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Lance Mannion on Friday, June 15, 2007 in Studio 60 | Permalink
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The Glen Campbell Goodtime Hour. Bring 'em all back, but first let me put on my DVD of Deliverance.
Exiled in New Jersey |
Friday, June 15, 2007 at 08:01 AM
God, Youtube is amazing. I had never seen Hartford before. This is a beautiful song, just about perfect. Elvis does a great version.
Friday, June 15, 2007 at 08:50 AM
I'm old enough to remember when this song was first broadcast.
BTW, The Glen Campbell Goodtime Hour was the summer replacement show for The Smother Brothers Comedy Hour. That was back in either '66, '67 or '68.
As for quality, I'm sure it will always be better than American's Got Talent or some other god-awful show like that.
Friday, June 15, 2007 at 10:37 AM
IMDB dates Glen Campbell Goodtime Hour from January 1969.
I have this memory of watching Smothers Brothers, who I think were the summer replacement for Laugh In, in the Summer of '68 while sitting in the barracks at Ft Jackson SC. Tommy, Dick, Leigh French and Paulson were so subversive for that time. To we guys in a world of effing lifers, they seemed like the only people on our side trying to get us home. Checking IMDB I see that this is one memory that did not get mixed with the change on the bar.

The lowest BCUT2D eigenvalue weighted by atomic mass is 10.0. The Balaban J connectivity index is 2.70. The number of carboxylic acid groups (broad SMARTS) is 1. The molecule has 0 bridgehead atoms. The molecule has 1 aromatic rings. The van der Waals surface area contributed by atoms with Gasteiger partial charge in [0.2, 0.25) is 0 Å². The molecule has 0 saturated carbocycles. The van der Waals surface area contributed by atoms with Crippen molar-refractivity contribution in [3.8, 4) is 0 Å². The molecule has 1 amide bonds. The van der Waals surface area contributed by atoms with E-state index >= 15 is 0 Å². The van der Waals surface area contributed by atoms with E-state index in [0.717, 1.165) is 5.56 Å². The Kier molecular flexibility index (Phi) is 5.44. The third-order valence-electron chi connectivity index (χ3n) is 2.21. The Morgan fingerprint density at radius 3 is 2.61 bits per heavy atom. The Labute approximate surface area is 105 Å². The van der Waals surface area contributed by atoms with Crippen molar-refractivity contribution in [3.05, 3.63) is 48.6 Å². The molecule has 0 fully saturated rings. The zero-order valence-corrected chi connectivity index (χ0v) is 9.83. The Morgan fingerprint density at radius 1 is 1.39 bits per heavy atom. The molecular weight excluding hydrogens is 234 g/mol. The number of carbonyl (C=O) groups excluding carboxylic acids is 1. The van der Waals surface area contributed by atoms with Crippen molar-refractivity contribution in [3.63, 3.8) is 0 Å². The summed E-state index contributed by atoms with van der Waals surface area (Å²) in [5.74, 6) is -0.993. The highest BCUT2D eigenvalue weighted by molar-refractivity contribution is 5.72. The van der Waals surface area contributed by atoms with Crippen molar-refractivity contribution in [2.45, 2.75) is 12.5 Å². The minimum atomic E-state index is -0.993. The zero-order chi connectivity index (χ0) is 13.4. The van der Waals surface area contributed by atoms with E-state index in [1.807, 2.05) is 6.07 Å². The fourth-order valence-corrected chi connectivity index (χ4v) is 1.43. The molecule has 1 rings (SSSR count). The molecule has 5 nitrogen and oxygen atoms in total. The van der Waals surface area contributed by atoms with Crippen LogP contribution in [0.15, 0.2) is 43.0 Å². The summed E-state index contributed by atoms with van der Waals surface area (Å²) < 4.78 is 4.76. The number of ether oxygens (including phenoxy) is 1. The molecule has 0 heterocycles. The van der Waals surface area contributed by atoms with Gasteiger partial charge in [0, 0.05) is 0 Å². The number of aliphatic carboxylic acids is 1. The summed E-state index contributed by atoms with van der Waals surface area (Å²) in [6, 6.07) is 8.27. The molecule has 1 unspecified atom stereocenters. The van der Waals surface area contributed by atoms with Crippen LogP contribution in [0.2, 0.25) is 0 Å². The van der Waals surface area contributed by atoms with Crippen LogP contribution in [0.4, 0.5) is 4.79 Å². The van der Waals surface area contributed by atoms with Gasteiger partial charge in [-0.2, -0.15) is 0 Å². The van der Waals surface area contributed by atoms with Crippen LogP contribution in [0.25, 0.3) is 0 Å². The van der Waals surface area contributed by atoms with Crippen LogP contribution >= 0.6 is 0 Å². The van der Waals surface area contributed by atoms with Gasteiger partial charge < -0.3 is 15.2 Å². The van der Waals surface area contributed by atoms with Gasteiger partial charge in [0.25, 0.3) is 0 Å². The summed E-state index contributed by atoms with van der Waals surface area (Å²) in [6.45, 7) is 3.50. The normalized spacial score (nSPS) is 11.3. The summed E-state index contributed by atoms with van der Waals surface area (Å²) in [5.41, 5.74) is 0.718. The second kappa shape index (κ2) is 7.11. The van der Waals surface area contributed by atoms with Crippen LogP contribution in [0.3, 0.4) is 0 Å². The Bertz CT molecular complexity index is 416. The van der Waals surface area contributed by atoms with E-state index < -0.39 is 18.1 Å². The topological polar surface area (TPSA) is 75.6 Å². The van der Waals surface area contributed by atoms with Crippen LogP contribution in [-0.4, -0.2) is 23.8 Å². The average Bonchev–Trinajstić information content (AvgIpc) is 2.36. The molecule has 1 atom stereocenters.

Exiled in New Jersey |
Friday, June 15, 2007 at 04:22 PM
Thanks for this. I too remember watching the original broadcast. That was the moment I began preferring John Hartford to Glen Campbell.
I still love the song and performance, although as a feminist I deplore the always-available, always-forgiving Mommy-Goddess depicted in the lyric.
Saturday, June 16, 2007 at 10:55 AM
Stinger, Hartford said he wrote the song after viewing Dr. Zhivago. In that movie, Lara's character is a symbol of Russia itself--yearned for and struggled over, damaged and temporarily defeated, but ultimately surviving. I think the song's woman is closer to that than to a mommy-goddess.
Saturday, June 16, 2007 at 12:40 PM
Campaspe - Interesting!
Sunday, June 17, 2007 at 12:43 AM
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